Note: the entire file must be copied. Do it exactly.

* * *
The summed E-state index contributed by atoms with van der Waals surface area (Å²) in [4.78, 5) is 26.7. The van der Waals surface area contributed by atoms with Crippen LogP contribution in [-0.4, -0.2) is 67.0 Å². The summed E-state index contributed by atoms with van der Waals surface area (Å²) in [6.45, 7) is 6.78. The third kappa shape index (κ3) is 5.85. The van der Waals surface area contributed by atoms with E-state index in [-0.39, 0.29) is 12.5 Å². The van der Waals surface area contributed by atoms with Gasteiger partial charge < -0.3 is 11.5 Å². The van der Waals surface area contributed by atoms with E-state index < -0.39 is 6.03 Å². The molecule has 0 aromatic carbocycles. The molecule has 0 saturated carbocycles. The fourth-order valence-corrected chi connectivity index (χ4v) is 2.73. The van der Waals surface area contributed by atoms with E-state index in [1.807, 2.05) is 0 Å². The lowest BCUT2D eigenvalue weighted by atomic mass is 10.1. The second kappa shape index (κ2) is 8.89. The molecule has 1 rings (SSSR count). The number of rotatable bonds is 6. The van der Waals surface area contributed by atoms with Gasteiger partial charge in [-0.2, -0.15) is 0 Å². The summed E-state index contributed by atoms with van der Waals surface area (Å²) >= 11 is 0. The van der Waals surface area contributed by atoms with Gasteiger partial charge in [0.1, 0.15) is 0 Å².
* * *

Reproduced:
The summed E-state index contributed by atoms with van der Waals surface area (Å²) in [4.78, 5) is 26.7. The van der Waals surface area contributed by atoms with Crippen LogP contribution in [-0.4, -0.2) is 67.0 Å². The summed E-state index contributed by atoms with van der Waals surface area (Å²) in [6.45, 7) is 6.78. The third kappa shape index (κ3) is 5.85. The van der Waals surface area contributed by atoms with E-state index in [-0.39, 0.29) is 12.5 Å². The van der Waals surface area contributed by atoms with Gasteiger partial charge < -0.3 is 11.5 Å². The van der Waals surface area contributed by atoms with E-state index < -0.39 is 6.03 Å². The molecule has 0 aromatic carbocycles. The molecule has 0 saturated carbocycles. The fourth-order valence-corrected chi connectivity index (χ4v) is 2.73. The van der Waals surface area contributed by atoms with E-state index in [1.807, 2.05) is 0 Å². The lowest BCUT2D eigenvalue weighted by atomic mass is 10.1. The second kappa shape index (κ2) is 8.89. The molecule has 1 rings (SSSR count). The number of rotatable bonds is 6. The van der Waals surface area contributed by atoms with Gasteiger partial charge in [-0.2, -0.15) is 0 Å². The summed E-state index contributed by atoms with van der Waals surface area (Å²) >= 11 is 0. The van der Waals surface area contributed by atoms with Gasteiger partial charge in [0.1, 0.15) is 0 Å².